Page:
When viral outbreaks occur, local health departments have to combat both the disease itself and any level of panic it might trigger.

Just this week, the World Health Organization declared it a global public health emergency and Texas officials confirmed the first case that was acquired in the U.S. As fears of the Zika virus reach a fever pitch, local health agencies across the country are getting ready to ramp up their education and communication programs to curb any public anxiety, while also promoting safety and good health.

"This is going to be a big challenge, but it’s also too early to predict anything," cautioned Georges Benjamin, executive director of the American Public Health Association. "We don’t want to scare people into doing or thinking about things that are unnecessary."

Carried by mosquitoes, the Zika virus started spreading extensively in South and Central America last year. Prior to 2015, Zika had been found in parts of Africa, Southeast Asia and the Pacific Islands. The virus is thought to be mild, although it has been linked to serious birth defects such as microcephaly (shrunken head and brain) if contracted while pregnant.

Some three dozen Americans have contracted it while traveling abroad in recent weeks. On Tuesday, the Centers for Disease Control and Prevention said that a patient in Dallas was believed to have contracted the disease through sexual transmission. It was the first case of the Zika virus being contracted in the U.S., demonstrating just how quickly the situation can change -- and the importance of quick communication from health departments.

On Wednesday, Florida Gov. Rick Scott declared a health emergency in four counties. Florida has seen nine cases of the disease, all believed to have been contracted during overseas travel. Scott said the state must be prepared for the possibility of the virus spreading in Florida through mosquito bites.

According to experts, proactive messaging on the local level has helped prevent deadly epidemics from spreading throughout the country in recent years.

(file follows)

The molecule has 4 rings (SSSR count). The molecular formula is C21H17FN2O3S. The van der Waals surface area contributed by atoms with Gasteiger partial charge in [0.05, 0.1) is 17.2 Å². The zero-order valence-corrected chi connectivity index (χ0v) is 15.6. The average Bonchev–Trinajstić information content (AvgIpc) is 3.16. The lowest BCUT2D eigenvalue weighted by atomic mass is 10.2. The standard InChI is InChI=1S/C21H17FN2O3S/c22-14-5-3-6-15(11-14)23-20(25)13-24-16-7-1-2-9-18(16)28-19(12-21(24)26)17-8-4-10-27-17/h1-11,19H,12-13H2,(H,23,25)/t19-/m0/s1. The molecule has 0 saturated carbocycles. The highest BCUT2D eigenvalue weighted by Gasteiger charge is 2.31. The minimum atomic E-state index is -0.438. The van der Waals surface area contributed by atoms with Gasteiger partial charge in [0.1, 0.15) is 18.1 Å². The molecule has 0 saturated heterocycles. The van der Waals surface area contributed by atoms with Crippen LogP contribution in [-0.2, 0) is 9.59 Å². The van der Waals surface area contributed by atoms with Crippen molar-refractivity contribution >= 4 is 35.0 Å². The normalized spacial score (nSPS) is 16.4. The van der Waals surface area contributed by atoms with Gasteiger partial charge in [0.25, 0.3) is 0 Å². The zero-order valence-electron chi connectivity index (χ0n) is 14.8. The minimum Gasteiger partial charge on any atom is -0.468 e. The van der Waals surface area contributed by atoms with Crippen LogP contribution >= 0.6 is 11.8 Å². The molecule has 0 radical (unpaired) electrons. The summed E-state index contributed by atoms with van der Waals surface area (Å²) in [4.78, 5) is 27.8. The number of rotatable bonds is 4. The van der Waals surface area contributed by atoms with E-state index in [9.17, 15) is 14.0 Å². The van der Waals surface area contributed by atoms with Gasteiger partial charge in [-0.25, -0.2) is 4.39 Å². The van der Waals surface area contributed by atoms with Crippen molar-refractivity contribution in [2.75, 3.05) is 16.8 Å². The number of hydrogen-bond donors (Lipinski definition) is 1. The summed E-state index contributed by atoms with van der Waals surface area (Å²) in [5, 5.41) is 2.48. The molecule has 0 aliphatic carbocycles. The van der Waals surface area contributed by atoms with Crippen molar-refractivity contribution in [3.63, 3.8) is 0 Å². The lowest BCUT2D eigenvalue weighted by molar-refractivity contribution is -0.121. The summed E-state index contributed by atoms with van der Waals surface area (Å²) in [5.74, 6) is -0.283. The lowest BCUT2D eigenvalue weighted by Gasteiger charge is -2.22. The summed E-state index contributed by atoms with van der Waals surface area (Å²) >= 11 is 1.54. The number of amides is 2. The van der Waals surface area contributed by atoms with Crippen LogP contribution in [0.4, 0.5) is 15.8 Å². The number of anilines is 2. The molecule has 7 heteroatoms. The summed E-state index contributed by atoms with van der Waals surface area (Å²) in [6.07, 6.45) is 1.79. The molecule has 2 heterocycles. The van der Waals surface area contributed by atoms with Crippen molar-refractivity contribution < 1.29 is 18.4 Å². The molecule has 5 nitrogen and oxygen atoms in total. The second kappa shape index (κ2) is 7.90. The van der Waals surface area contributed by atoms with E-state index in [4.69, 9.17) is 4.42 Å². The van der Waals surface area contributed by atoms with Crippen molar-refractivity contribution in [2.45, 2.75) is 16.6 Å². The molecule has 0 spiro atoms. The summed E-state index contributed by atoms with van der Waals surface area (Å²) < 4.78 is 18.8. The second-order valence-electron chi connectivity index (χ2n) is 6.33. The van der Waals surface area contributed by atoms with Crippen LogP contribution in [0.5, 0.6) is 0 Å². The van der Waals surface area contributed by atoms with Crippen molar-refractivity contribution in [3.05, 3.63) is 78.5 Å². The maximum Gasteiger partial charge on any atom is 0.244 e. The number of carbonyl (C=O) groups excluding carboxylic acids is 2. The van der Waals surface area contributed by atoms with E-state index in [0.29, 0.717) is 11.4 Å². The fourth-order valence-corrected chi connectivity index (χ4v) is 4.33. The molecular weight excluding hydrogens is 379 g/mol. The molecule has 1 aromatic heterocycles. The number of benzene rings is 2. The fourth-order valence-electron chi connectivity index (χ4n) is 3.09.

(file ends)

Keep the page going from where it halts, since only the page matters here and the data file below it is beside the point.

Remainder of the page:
"We saw this with Ebola," said Oscar Alleyne, senior advisor for public health programs at the National Association of County and City Health Officials. "As things change, public health departments have to be able to collect new, medically-accurate information and disseminate it as quickly as possible."

If a person contracts the Zika virus, local health officials will likely ask them to stay home. If mosquitoes are present in or around the dwelling, teams will come out to spray. "The thing you don't want to have happen is an imported case or two leading to infected mosquitoes that spread in town," said Bob England, director of public health in Maricopa County, Ariz.

Some areas in the U.S. with mild climates already have experience coping with other mosquito-borne illnesses, and it's not yet clear how much extra effort Zika will demand.

"On the ground, we’re not going to treat this much differently than chikungunya, another mosquito-transmitted virus," said Susan Weinstein, state public health veterinarian at the Arkansas Department of Health, which has confirmed at least one case in the state. "We do know that the breeds of mosquitoes carrying Zika tend to breed closer to homes, so I don’t know how helpful our normal spray down of roads and public areas will be," she said.


In Charleston County, S.C., which is home to more than 50 breeds of mosquitoes, mosquito patrols are accustomed to making house calls. Ed Harne, a taxonomist with the county's mosquito control, said Zika is definitely on the county's radar, but that it's been too cool to do much about it because adult mosquitoes go into a sort of hibernation once the temperature consistently dips below 50 degrees, as it's been lately.

While waiting for warmer weather, county officials are gearing up for their annual push to promote citizen awareness. During the last week of February, the mosquito control team goes door to door in about a dozen neighborhoods to educate residents about how to protect themselves and their properties from mosquitoes.

"During any given year, we’ll knock on about two thousand doors," said Harne. "We give them literature on how to curb breeding, and if they give us permission, we’ll survey their property and give them personalized advice."

In Charleston County and elsewhere, local officials stress that the most important thing for the public is to think about some basic mosquito protections as it gets warmer. For example:

  • Avoid allowing standing water to collect in places such as the tarp on a boat.
  • Wear mosquito repellent.
  • After traveling to a country with a high rate of Zika infection, continue to wear mosquito repellent for a week or so after returning home.

The outbreak of new diseases is always unnerving. But if people use common sense and local agencies are successful at mosquito abatement, Zika shouldn't present too grave a danger in the U.S.

"If everyone follows these guidelines," said Weinstein, "it’ll be easy to get Zika to die down in the next few months."